In 1959, Kind of Blue, Time Out, Giant Steps, and The Shape of Jazz to Come were just a few of the recordings that changed the face of jazz as we know it. On December 15th, WRTI honors the jazz giants of 1959 with 12 hours of great music! Join us as we feature the songs and musicians who revolutionized the jazz sound, including Miles Davis, Dave Brubeck, John Coltrane, Charles Mingus, and Ornette Coleman.
Ludwig van Beethoven towers as one of history's greatest classical composers. He triumphed over a total loss of hearing to write some of the most heroic, uplifting music the world has ever known. His repertoire includes nine symphonies, five piano concertos, one violin concerto, sixteen string quartets, and one opera. On December 16th tune in to hear the best works and recordings of Beethoven, curated by your very own WRTI hosts. It's "Lots of Ludwig" for 12 hours! Please join us.
Think you've got the biggest Beethoven book of knowledge? We'll see exactly how much you know during our Beethoven Trivia Contest. Up for the challenge? Submit your answers by 11:59 PM Tuesday the 15th to be eligible.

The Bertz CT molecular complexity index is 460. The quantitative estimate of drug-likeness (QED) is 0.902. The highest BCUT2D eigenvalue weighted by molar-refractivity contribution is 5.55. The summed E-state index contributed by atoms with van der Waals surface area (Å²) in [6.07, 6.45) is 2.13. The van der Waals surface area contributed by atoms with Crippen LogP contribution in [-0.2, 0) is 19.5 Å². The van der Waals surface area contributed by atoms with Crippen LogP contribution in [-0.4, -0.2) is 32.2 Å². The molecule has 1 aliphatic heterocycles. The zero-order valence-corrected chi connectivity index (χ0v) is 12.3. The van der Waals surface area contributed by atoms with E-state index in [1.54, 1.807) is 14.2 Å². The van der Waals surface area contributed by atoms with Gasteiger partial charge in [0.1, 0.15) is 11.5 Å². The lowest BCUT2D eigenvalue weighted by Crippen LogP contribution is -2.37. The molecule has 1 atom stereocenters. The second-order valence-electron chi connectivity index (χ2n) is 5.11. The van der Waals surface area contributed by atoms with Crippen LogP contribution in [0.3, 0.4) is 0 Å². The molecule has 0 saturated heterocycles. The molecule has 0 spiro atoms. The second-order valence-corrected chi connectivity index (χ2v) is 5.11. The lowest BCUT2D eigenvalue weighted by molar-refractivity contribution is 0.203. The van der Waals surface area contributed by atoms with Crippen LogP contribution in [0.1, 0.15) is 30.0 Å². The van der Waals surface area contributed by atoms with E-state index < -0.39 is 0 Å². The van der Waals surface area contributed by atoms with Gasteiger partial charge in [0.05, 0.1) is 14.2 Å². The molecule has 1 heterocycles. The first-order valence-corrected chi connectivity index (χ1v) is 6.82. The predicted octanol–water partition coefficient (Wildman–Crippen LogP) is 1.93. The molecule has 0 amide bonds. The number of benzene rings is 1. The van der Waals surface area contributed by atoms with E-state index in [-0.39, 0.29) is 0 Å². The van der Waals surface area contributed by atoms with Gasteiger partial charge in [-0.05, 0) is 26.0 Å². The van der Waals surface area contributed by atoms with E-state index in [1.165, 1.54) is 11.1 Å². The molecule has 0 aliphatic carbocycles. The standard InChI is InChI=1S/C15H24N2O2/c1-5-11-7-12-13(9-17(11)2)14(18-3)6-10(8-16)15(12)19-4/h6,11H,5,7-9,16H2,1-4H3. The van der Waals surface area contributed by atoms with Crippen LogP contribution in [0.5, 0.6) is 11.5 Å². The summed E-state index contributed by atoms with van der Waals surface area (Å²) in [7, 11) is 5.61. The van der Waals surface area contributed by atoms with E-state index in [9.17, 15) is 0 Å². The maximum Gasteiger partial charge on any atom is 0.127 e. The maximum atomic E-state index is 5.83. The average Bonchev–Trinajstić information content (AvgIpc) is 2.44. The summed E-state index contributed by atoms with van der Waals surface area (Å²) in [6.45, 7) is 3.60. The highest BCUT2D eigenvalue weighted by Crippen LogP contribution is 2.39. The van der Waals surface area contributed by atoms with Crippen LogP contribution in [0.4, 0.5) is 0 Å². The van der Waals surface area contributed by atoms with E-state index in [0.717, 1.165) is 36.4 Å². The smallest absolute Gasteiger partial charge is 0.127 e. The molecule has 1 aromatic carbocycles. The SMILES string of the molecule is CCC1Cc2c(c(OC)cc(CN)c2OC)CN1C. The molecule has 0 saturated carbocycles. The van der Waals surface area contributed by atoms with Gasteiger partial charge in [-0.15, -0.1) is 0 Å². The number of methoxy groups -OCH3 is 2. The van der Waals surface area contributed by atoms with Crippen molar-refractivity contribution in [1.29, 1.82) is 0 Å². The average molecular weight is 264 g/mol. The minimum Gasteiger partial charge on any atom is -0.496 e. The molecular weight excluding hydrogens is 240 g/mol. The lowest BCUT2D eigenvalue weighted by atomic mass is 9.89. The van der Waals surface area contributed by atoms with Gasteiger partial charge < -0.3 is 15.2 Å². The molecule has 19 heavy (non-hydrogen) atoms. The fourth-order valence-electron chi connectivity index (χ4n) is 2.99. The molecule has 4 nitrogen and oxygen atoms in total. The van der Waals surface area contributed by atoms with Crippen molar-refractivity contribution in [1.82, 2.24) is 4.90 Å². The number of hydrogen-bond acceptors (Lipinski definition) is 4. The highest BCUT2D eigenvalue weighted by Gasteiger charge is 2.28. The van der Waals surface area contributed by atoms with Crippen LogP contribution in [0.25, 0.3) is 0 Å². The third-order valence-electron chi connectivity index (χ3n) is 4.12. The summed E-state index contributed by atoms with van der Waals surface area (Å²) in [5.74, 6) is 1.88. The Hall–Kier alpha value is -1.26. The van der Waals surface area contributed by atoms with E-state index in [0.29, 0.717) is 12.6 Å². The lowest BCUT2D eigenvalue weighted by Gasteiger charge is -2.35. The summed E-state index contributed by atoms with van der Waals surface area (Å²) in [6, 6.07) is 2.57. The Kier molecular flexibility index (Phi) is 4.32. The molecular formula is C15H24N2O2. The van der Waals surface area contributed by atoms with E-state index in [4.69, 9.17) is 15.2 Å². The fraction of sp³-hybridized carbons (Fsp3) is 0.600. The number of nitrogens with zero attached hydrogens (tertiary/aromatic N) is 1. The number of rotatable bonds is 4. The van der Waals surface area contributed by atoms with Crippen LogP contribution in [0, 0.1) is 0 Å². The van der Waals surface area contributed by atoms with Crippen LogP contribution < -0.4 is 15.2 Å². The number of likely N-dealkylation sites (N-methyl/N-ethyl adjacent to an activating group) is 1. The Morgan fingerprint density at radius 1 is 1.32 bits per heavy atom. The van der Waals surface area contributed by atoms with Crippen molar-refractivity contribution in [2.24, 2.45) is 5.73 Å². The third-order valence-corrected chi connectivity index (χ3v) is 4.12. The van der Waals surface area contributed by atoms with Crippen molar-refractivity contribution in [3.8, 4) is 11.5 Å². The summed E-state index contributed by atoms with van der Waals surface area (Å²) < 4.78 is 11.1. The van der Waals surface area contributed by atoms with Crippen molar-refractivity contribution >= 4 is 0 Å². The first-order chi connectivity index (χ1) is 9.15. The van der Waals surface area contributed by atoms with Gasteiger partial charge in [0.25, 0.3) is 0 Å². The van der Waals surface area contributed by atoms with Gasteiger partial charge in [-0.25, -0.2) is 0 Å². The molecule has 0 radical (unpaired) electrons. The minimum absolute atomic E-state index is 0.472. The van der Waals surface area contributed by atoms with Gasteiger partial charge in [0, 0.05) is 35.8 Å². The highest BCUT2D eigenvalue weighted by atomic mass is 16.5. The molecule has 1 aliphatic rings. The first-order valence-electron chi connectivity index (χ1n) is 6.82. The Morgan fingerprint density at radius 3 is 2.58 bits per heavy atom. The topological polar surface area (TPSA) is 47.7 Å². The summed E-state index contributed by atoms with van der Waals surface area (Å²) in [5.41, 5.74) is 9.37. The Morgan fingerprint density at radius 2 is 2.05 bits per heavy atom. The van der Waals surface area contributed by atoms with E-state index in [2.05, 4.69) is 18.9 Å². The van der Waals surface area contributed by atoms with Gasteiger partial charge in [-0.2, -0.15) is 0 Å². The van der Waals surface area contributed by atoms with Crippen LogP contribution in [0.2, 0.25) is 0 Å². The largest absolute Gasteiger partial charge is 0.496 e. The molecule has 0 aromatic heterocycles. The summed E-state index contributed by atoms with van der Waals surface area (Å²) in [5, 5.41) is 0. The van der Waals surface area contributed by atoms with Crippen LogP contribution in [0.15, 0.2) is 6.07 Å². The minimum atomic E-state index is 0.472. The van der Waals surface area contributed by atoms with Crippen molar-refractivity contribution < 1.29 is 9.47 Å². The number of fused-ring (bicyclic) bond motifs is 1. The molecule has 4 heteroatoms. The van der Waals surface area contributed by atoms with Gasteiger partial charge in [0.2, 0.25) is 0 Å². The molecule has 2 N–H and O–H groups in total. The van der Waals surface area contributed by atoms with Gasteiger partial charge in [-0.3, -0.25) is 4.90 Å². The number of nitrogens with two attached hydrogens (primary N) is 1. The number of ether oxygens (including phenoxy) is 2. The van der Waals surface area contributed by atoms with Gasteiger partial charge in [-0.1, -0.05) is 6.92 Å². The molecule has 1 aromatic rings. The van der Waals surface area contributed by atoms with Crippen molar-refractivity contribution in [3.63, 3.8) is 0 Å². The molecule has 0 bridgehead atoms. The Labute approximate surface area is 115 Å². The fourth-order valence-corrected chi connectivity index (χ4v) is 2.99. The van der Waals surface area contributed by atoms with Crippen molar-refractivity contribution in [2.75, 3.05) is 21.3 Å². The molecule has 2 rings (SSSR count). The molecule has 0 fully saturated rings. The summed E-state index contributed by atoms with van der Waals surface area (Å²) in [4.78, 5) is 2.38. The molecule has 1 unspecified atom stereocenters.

Pianist and Nashville mainstay Beegie Adair has worked with the best country bands in Music City USA, including a three-year stint on The Johnny Cash Show. But on this week's episode of Piano Jazz, she swings through her deep knowledge of jazz and standards.
3. Some of Beethoven's best-loved works were premiered in one really long concert in 1808. The 5th and 6th Symphonies, 4th Piano Concerto, the Choral Fantasy, a concert aria, and excerpts from his Mass in C minor all were played in one evening in an unheated Vienna concert hall. How long did the audience have to sit there to hear the whole thing?